Vap became more positive by 32±7 mV(N=4) after addition of 10–5 mol l–1 bumetanide to serotonin-stimulated tubules bathed in K+-free saline (Fig. 3). As discussed below, this change in potential is consistent with blockage of basolateral Cl entry. By contrast, there was no change in Vap when 10–5 mol l–1 bumetanide was added to stimulated tubules bathed in Na+-free saline (Fig. 3).

Effects of bumetanide on fluid secretion

Addition of bumetanide reduced fluid secretion rate in a dose-dependent manner for tubules bathed in control and K+-free salines(Fig. 4A,B). Fluid secretion by tubules in Na+-free saline was not affected by addition of bumetanide (Fig. 4C).

Fig. 4.

Effects of bumetanide on fluid secretion rates (mean ± s.e.m.) of tubules bathed in (A) control saline, (B) K+-free saline or (C) Na+-free saline. Tubules were exposed to the vehicle (▪; 0.1% ethanol) alone or to vehicle plus bumetanide at the following concentrations: ⋄, 10–6mol l–1; ○, 0.5×10–5 mol l–1; □, 10–5 mol l–1;▵, 10–4 mol l–1. Serotonin(10–6 mol l–1) was added at t=0 min. Fluid secreted between 0 and 15 min was discarded and the first droplet was collected at t=20 min. Arrows indicate the time of addition of bumetanide. The number of tubules per group is indicated in parentheses.

Fig. 4.

Effects of bumetanide on fluid secretion rates (mean ± s.e.m.) of tubules bathed in (A) control saline, (B) K+-free saline or (C) Na+-free saline. Tubules were exposed to the vehicle (▪; 0.1% ethanol) alone or to vehicle plus bumetanide at the following concentrations: ⋄, 10–6mol l–1; ○, 0.5×10–5 mol l–1; □, 10–5 mol l–1;▵, 10–4 mol l–1. Serotonin(10–6 mol l–1) was added at t=0 min. Fluid secreted between 0 and 15 min was discarded and the first droplet was collected at t=20 min. Arrows indicate the time of addition of bumetanide. The number of tubules per group is indicated in parentheses.

Bumetanide inhibited tubule fluid secretion to the same extent in control or K+-free saline. At each bumetanide concentration, the percentage inhibition of fluid secretion rate did not differ significantly in the two salines (Student's t-test). Kinetic parameters were obtained by fitting the data to the Michaelis–Menten equation(Fig. 5). The values of IC50 for tubules bathed in control and K+-free saline were 2.9×10–6 mol l–1 and 2.6×10–6 mol l–1, respectively. The maximal inhibition was 97% and 96% for tubules in control and K+-free saline, respectively (non-linear regression;SigmaPlot).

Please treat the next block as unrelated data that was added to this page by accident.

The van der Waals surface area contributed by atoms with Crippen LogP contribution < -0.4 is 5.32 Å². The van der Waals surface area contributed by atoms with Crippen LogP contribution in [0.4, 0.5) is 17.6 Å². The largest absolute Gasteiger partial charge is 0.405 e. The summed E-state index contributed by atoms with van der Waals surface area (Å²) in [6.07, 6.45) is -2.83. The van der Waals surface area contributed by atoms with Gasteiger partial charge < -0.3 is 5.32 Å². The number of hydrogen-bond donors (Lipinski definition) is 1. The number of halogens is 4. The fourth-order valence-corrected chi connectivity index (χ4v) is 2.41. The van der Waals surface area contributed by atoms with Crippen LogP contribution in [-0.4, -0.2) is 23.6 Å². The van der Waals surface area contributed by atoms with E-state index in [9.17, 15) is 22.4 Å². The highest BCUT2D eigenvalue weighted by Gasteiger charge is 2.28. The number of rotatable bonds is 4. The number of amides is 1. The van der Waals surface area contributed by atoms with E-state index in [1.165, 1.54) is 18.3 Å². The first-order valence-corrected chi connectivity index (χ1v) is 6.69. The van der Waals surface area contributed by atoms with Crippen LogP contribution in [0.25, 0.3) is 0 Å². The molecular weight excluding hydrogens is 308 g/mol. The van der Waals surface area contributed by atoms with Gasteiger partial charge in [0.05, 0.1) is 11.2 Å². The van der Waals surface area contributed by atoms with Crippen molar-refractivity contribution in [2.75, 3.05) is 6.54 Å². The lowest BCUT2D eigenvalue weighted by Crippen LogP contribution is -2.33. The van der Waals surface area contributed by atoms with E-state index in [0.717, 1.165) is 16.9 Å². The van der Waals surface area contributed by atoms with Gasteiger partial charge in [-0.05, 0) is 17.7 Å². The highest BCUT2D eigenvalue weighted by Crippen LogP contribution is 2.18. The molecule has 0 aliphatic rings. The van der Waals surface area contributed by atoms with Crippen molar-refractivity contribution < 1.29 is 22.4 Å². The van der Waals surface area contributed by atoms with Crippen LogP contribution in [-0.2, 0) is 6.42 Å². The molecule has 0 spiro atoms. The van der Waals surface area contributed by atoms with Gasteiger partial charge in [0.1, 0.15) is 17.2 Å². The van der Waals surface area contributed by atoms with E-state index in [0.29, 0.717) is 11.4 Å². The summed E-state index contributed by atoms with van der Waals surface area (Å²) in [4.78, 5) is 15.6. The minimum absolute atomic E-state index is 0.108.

Fig. 5.

Dose–response curves showing % inhibition of fluid secretion rate(mean ± s.e.m., N=6–14) versus bumetanide concentration for tubules bathed in control saline(•) and K+-free saline (○). Percentage inhibition was calculated as 1–(secretion rate of bumetanide-treated tubule/mean secretion rate of control tubules)×100. Data were calculated using the t=55 min values in Fig. 4 and were fit to the Michaelis–Menten equation using non-linear regression analysis, giving r2 values for the control and K+-free data of 0.94 and 0.98, respectively.

Fig. 5.

Dose–response curves showing % inhibition of fluid secretion rate(mean ± s.e.m., N=6–14) versus bumetanide concentration for tubules bathed in control saline(•) and K+-free saline (○). Percentage inhibition was calculated as 1–(secretion rate of bumetanide-treated tubule/mean secretion rate of control tubules)×100. Data were calculated using the t=55 min values in Fig. 4 and were fit to the Michaelis–Menten equation using non-linear regression analysis, giving r2 values for the control and K+-free data of 0.94 and 0.98, respectively.

Taken together the results showed that tubules in control or K+-free saline underwent similar changes in Vapin response to stimulation with serotonin, and that transepithelial ion transport mechanisms in the two salines were equally sensitive to bumetanide. By contrast, bumetanide had no effect on fluid secretion rate or Vap of tubules bathed in Na+-free saline.

Hydrochlorothiazide has no effect on fluid secretion rate

Previous reports have shown that the contribution of an Na+/Cl cotransporter to ion transport in serotonin-stimulated tubules is thermodynamically feasible(Ianowski et al., 2002). In order to test the possible contribution of a thiazide-sensitive Na+/Cl cotransporter to fluid secretion rate by tubules bathed in control and K+-free saline, the effect of hydrochlorothiazide was tested. Addition of 10–4 mol l–1 hydrochlorothiazide did not alter fluid secretion in tubules bathed in either control or K+-free saline(Fig. 6).

Fig. 6.

Effect of 10–4 mol l–1hydrochlorothiazide on secretion rate (mean ± s.e.m.) of tubules bathed in control saline and K+-free saline. Tubules were exposed to the vehicle alone(filled symbols; 0.1% ethanol) or to the vehicle plus hydrochlorothiazide(open symbols). Arrows indicate the time of addition of hydrochlorothiazide. The number of tubules per group is indicated in parentheses.

Fig. 6.

Effect of 10–4 mol l–1hydrochlorothiazide on secretion rate (mean ± s.e.m.) of tubules bathed in control saline and K+-free saline. Tubules were exposed to the vehicle alone(filled symbols; 0.1% ethanol) or to the vehicle plus hydrochlorothiazide(open symbols). Arrows indicate the time of addition of hydrochlorothiazide. The number of tubules per group is indicated in parentheses.